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Finding Primary Sources
- Add 'sources' to your keyword search in OhioLINK. The subject term for many primary documents uses the word 'sources'. You can also try words like 'letters', 'correspondance, ' 'personal narratives', 'diaries', 'papers', 'journals' or 'oral history'.
- Many museums, libraries, universities and other organizations are digitizing primary sources for scholarly use. Try a google search using 'primary sources' as one of your keywords, or other words such as letters, etc.
- For best results, limit your search to sites hosted by educational institutions (.edu) or the government (.gov). Do this by using Google's advanced search, or just add 'site:.edu' or 'site:.gov' to your search.
- Be careful with online sources - check their 'about us' page to see who they are. Look for citations of the original source.
Over 178,000 searchable documents, fully annotated, from the authoritative Founding Fathers Papers projects.
Hamilton Primary Soures
Alexander Hamilton Papers
A digitized collection of papers by Alexander Hamilton, from the Library of Congress.
American Periodicals Series Online
Digitized images of the pages of over 1,100 historic American magazines, journals, and newspapers. The collection is arranged in three series: 1741-1800, the period of transition from British colony to emerging nation; 1800-1850, pre-Civil War and the era of debate over slavery; and 1850-1900, Civil War and Reconstruction.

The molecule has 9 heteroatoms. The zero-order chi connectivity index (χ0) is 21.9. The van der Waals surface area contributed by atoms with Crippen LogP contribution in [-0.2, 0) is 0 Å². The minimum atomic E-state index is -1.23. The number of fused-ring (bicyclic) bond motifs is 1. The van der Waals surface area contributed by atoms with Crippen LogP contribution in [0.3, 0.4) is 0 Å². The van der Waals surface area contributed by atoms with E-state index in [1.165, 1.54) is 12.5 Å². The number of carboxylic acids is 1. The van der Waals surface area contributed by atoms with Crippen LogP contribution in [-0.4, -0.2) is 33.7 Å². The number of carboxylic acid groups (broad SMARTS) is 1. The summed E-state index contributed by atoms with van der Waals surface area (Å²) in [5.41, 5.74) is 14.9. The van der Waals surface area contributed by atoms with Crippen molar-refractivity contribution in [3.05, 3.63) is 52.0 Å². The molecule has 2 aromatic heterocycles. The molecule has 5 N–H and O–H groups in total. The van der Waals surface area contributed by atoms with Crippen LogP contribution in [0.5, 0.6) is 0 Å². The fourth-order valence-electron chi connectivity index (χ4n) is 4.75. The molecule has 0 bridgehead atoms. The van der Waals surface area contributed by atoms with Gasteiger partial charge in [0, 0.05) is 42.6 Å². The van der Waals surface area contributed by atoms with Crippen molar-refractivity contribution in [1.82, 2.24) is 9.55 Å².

Library of Congress Historic American Newspapers
Search America's historic newspaper pages from 1789-1963 or use the U.S. Newspaper Directory to find information about American newspapers published between 1690-present.
Nineteenth Century U.S. Newspapers
This database contains 19th century newspapers from across the United States in both urban and rural settings, emphasizing the American Civil War, African-American culture and history, Western migration, the Antebellum era, and other subjects.
Slavery And Anti-Slavery
This collection of databases covers the history of slavery and anti-slavery movements via primary source documents. Muskingum has access to four parts of the collection: Part I: Debates over Slavery and Abolition; Part II: Slave Trade in the Atlantic World; Part III: The Institution of Slavery; and Part IV: The Age of Emancipation.